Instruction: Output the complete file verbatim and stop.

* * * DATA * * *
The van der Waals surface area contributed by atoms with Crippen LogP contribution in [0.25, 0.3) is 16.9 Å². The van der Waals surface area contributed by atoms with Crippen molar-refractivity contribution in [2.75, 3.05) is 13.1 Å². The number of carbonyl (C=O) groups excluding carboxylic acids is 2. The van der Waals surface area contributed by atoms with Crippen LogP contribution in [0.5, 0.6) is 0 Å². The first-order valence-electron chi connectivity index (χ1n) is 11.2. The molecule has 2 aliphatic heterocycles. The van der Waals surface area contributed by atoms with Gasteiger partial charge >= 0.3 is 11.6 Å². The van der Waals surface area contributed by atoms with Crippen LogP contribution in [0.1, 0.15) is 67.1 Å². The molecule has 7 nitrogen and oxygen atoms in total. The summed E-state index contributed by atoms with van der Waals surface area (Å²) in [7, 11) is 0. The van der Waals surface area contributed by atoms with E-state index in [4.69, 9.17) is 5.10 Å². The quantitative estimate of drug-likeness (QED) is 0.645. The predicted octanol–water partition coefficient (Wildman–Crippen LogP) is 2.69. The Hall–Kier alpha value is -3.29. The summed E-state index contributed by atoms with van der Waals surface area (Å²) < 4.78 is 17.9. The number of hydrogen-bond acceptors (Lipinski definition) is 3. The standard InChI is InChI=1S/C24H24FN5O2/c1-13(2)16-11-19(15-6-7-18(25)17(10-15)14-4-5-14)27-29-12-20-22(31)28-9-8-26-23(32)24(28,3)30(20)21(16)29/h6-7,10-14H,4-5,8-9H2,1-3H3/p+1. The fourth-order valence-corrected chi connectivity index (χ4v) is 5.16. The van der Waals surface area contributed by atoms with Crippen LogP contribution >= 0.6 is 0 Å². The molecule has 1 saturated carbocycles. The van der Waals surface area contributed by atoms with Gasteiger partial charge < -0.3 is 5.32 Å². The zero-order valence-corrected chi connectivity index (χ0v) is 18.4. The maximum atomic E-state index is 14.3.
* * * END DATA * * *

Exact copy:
The van der Waals surface area contributed by atoms with Crippen LogP contribution in [0.25, 0.3) is 16.9 Å². The van der Waals surface area contributed by atoms with Crippen molar-refractivity contribution in [2.75, 3.05) is 13.1 Å². The number of carbonyl (C=O) groups excluding carboxylic acids is 2. The van der Waals surface area contributed by atoms with Crippen LogP contribution in [0.5, 0.6) is 0 Å². The first-order valence-electron chi connectivity index (χ1n) is 11.2. The molecule has 2 aliphatic heterocycles. The van der Waals surface area contributed by atoms with Gasteiger partial charge >= 0.3 is 11.6 Å². The van der Waals surface area contributed by atoms with Crippen LogP contribution in [0.1, 0.15) is 67.1 Å². The molecule has 7 nitrogen and oxygen atoms in total. The summed E-state index contributed by atoms with van der Waals surface area (Å²) in [7, 11) is 0. The van der Waals surface area contributed by atoms with E-state index in [4.69, 9.17) is 5.10 Å². The quantitative estimate of drug-likeness (QED) is 0.645. The predicted octanol–water partition coefficient (Wildman–Crippen LogP) is 2.69. The Hall–Kier alpha value is -3.29. The summed E-state index contributed by atoms with van der Waals surface area (Å²) < 4.78 is 17.9. The number of hydrogen-bond acceptors (Lipinski definition) is 3. The standard InChI is InChI=1S/C24H24FN5O2/c1-13(2)16-11-19(15-6-7-18(25)17(10-15)14-4-5-14)27-29-12-20-22(31)28-9-8-26-23(32)24(28,3)30(20)21(16)29/h6-7,10-14H,4-5,8-9H2,1-3H3/p+1. The fourth-order valence-corrected chi connectivity index (χ4v) is 5.16. The van der Waals surface area contributed by atoms with Crippen LogP contribution >= 0.6 is 0 Å². The molecule has 1 saturated carbocycles. The van der Waals surface area contributed by atoms with Gasteiger partial charge < -0.3 is 5.32 Å². The zero-order valence-corrected chi connectivity index (χ0v) is 18.4. The maximum atomic E-state index is 14.3.